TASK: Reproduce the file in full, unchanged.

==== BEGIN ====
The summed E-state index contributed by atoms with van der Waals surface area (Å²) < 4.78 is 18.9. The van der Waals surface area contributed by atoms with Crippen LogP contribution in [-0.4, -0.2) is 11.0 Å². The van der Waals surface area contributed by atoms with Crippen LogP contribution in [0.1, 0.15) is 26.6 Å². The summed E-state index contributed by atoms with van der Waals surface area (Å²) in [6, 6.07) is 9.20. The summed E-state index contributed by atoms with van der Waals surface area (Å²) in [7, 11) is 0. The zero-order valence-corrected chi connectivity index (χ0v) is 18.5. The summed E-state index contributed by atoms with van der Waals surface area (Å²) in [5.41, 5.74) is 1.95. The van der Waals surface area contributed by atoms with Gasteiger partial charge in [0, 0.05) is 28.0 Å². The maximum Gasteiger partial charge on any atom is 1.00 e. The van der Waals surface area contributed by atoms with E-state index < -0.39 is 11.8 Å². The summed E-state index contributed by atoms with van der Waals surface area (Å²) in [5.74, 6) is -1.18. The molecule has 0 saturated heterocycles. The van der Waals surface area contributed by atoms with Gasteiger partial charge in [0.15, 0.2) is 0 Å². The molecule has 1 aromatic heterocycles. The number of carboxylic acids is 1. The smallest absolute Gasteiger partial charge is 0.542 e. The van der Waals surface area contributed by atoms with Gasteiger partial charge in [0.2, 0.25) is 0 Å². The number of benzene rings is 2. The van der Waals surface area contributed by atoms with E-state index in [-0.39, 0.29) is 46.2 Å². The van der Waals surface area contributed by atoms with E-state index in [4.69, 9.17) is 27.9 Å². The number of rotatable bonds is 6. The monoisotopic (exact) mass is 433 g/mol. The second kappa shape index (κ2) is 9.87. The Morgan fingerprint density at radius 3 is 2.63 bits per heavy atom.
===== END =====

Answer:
The summed E-state index contributed by atoms with van der Waals surface area (Å²) < 4.78 is 18.9. The van der Waals surface area contributed by atoms with Crippen LogP contribution in [-0.4, -0.2) is 11.0 Å². The van der Waals surface area contributed by atoms with Crippen LogP contribution in [0.1, 0.15) is 26.6 Å². The summed E-state index contributed by atoms with van der Waals surface area (Å²) in [6, 6.07) is 9.20. The summed E-state index contributed by atoms with van der Waals surface area (Å²) in [7, 11) is 0. The zero-order valence-corrected chi connectivity index (χ0v) is 18.5. The summed E-state index contributed by atoms with van der Waals surface area (Å²) in [5.41, 5.74) is 1.95. The van der Waals surface area contributed by atoms with Gasteiger partial charge in [0, 0.05) is 28.0 Å². The maximum Gasteiger partial charge on any atom is 1.00 e. The van der Waals surface area contributed by atoms with E-state index < -0.39 is 11.8 Å². The summed E-state index contributed by atoms with van der Waals surface area (Å²) in [5.74, 6) is -1.18. The molecule has 0 saturated heterocycles. The van der Waals surface area contributed by atoms with Gasteiger partial charge in [0.15, 0.2) is 0 Å². The molecule has 1 aromatic heterocycles. The number of carboxylic acids is 1. The smallest absolute Gasteiger partial charge is 0.542 e. The van der Waals surface area contributed by atoms with Gasteiger partial charge in [0.2, 0.25) is 0 Å². The number of benzene rings is 2. The van der Waals surface area contributed by atoms with E-state index in [-0.39, 0.29) is 46.2 Å². The van der Waals surface area contributed by atoms with E-state index in [4.69, 9.17) is 27.9 Å². The number of rotatable bonds is 6. The monoisotopic (exact) mass is 433 g/mol. The second kappa shape index (κ2) is 9.87. The Morgan fingerprint density at radius 3 is 2.63 bits per heavy atom.